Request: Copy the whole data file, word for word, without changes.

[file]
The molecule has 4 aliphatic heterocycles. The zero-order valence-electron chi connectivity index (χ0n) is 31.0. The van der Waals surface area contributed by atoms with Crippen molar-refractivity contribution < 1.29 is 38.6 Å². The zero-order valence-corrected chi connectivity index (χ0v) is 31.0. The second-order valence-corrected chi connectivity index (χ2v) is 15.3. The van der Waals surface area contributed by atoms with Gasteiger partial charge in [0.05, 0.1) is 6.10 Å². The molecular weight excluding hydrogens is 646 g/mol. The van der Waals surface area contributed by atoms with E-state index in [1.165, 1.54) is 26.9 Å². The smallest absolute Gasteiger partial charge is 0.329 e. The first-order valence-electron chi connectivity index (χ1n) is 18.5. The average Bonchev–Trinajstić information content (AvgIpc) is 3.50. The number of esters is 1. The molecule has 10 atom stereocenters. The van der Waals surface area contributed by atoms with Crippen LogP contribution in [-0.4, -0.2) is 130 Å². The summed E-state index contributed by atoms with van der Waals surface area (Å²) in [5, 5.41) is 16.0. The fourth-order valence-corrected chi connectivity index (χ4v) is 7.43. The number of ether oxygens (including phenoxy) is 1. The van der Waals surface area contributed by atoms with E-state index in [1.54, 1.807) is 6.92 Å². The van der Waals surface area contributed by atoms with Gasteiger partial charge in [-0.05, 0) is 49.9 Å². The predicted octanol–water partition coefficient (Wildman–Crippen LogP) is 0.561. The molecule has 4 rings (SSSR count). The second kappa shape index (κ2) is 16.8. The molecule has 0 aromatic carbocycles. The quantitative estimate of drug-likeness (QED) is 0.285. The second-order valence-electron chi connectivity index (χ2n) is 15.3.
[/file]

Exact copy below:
The molecule has 4 aliphatic heterocycles. The zero-order valence-electron chi connectivity index (χ0n) is 31.0. The van der Waals surface area contributed by atoms with Crippen molar-refractivity contribution < 1.29 is 38.6 Å². The zero-order valence-corrected chi connectivity index (χ0v) is 31.0. The second-order valence-corrected chi connectivity index (χ2v) is 15.3. The van der Waals surface area contributed by atoms with Gasteiger partial charge in [0.05, 0.1) is 6.10 Å². The molecular weight excluding hydrogens is 646 g/mol. The van der Waals surface area contributed by atoms with E-state index in [1.165, 1.54) is 26.9 Å². The smallest absolute Gasteiger partial charge is 0.329 e. The first-order valence-electron chi connectivity index (χ1n) is 18.5. The average Bonchev–Trinajstić information content (AvgIpc) is 3.50. The number of esters is 1. The molecule has 10 atom stereocenters. The van der Waals surface area contributed by atoms with Crippen LogP contribution in [-0.4, -0.2) is 130 Å². The summed E-state index contributed by atoms with van der Waals surface area (Å²) in [5, 5.41) is 16.0. The fourth-order valence-corrected chi connectivity index (χ4v) is 7.43. The number of ether oxygens (including phenoxy) is 1. The van der Waals surface area contributed by atoms with E-state index in [1.54, 1.807) is 6.92 Å². The van der Waals surface area contributed by atoms with Gasteiger partial charge in [-0.05, 0) is 49.9 Å². The predicted octanol–water partition coefficient (Wildman–Crippen LogP) is 0.561. The molecule has 4 rings (SSSR count). The second kappa shape index (κ2) is 16.8. The molecule has 0 aromatic carbocycles. The quantitative estimate of drug-likeness (QED) is 0.285. The second-order valence-electron chi connectivity index (χ2n) is 15.3.